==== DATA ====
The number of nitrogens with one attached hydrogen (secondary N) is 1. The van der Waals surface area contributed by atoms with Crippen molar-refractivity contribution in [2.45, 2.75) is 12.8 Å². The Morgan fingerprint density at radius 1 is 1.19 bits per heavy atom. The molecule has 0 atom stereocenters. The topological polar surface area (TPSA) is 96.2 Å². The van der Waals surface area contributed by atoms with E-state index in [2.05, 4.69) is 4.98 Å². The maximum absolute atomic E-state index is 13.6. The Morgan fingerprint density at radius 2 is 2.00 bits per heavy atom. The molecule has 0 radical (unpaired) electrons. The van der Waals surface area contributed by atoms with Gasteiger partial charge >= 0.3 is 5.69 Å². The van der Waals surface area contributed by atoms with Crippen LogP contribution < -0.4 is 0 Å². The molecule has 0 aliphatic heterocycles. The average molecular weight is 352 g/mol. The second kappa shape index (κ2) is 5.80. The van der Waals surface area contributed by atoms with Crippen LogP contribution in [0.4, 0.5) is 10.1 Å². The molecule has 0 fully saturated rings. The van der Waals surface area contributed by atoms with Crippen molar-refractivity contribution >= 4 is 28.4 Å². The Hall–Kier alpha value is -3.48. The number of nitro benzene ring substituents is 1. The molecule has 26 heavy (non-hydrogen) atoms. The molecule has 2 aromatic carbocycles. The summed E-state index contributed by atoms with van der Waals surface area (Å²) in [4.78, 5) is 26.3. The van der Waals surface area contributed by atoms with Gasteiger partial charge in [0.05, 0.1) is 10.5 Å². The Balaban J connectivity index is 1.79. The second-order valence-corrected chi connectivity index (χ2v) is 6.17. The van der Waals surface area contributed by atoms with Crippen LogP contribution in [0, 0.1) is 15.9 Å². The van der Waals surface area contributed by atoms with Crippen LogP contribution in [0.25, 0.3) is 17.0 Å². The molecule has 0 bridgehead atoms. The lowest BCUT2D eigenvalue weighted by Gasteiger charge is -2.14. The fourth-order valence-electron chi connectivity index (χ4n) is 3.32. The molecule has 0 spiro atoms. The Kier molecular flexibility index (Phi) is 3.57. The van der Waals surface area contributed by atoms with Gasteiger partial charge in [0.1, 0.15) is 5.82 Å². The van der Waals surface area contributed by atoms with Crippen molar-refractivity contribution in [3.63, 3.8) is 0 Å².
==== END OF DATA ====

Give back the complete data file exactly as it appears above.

The number of nitrogens with one attached hydrogen (secondary N) is 1. The van der Waals surface area contributed by atoms with Crippen molar-refractivity contribution in [2.45, 2.75) is 12.8 Å². The Morgan fingerprint density at radius 1 is 1.19 bits per heavy atom. The molecule has 0 atom stereocenters. The topological polar surface area (TPSA) is 96.2 Å². The van der Waals surface area contributed by atoms with E-state index in [2.05, 4.69) is 4.98 Å². The maximum absolute atomic E-state index is 13.6. The Morgan fingerprint density at radius 2 is 2.00 bits per heavy atom. The molecule has 0 radical (unpaired) electrons. The van der Waals surface area contributed by atoms with Gasteiger partial charge >= 0.3 is 5.69 Å². The van der Waals surface area contributed by atoms with Crippen LogP contribution < -0.4 is 0 Å². The molecule has 0 aliphatic heterocycles. The average molecular weight is 352 g/mol. The second kappa shape index (κ2) is 5.80. The van der Waals surface area contributed by atoms with Crippen LogP contribution in [0.4, 0.5) is 10.1 Å². The molecule has 0 fully saturated rings. The van der Waals surface area contributed by atoms with Crippen molar-refractivity contribution >= 4 is 28.4 Å². The Hall–Kier alpha value is -3.48. The number of nitro benzene ring substituents is 1. The molecule has 26 heavy (non-hydrogen) atoms. The molecule has 2 aromatic carbocycles. The summed E-state index contributed by atoms with van der Waals surface area (Å²) in [4.78, 5) is 26.3. The van der Waals surface area contributed by atoms with Gasteiger partial charge in [0.05, 0.1) is 10.5 Å². The Balaban J connectivity index is 1.79. The second-order valence-corrected chi connectivity index (χ2v) is 6.17. The van der Waals surface area contributed by atoms with Crippen LogP contribution in [0, 0.1) is 15.9 Å². The van der Waals surface area contributed by atoms with Crippen LogP contribution in [0.25, 0.3) is 17.0 Å². The molecule has 0 bridgehead atoms. The lowest BCUT2D eigenvalue weighted by Gasteiger charge is -2.14. The fourth-order valence-electron chi connectivity index (χ4n) is 3.32. The molecule has 0 spiro atoms. The Kier molecular flexibility index (Phi) is 3.57. The van der Waals surface area contributed by atoms with Gasteiger partial charge in [0.1, 0.15) is 5.82 Å². The van der Waals surface area contributed by atoms with Crippen molar-refractivity contribution in [3.63, 3.8) is 0 Å².